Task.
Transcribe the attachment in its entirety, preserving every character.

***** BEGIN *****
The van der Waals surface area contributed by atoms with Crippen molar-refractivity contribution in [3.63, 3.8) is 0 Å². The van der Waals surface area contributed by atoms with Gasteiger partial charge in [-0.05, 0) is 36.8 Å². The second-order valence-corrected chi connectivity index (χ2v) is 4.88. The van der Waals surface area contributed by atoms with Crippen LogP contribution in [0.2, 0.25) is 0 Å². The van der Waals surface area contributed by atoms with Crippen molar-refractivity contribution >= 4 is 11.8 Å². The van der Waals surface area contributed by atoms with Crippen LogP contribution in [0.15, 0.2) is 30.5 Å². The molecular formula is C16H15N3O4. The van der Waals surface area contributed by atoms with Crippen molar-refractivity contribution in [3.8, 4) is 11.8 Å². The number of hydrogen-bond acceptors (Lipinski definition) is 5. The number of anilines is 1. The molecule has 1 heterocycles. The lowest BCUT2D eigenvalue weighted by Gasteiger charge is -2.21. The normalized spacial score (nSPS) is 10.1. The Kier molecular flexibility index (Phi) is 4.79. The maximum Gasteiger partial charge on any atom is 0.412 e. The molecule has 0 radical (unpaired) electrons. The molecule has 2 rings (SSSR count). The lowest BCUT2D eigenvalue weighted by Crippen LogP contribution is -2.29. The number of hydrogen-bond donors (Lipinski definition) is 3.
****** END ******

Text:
The van der Waals surface area contributed by atoms with Crippen molar-refractivity contribution in [3.63, 3.8) is 0 Å². The van der Waals surface area contributed by atoms with Gasteiger partial charge in [-0.05, 0) is 36.8 Å². The second-order valence-corrected chi connectivity index (χ2v) is 4.88. The van der Waals surface area contributed by atoms with Crippen LogP contribution in [0.2, 0.25) is 0 Å². The van der Waals surface area contributed by atoms with Crippen molar-refractivity contribution >= 4 is 11.8 Å². The van der Waals surface area contributed by atoms with Crippen LogP contribution in [0.15, 0.2) is 30.5 Å². The molecular formula is C16H15N3O4. The van der Waals surface area contributed by atoms with Crippen molar-refractivity contribution in [3.8, 4) is 11.8 Å². The number of hydrogen-bond acceptors (Lipinski definition) is 5. The number of anilines is 1. The molecule has 1 heterocycles. The lowest BCUT2D eigenvalue weighted by Gasteiger charge is -2.21. The normalized spacial score (nSPS) is 10.1. The Kier molecular flexibility index (Phi) is 4.79. The maximum Gasteiger partial charge on any atom is 0.412 e. The molecule has 0 radical (unpaired) electrons. The molecule has 2 rings (SSSR count). The lowest BCUT2D eigenvalue weighted by Crippen LogP contribution is -2.29. The number of hydrogen-bond donors (Lipinski definition) is 3.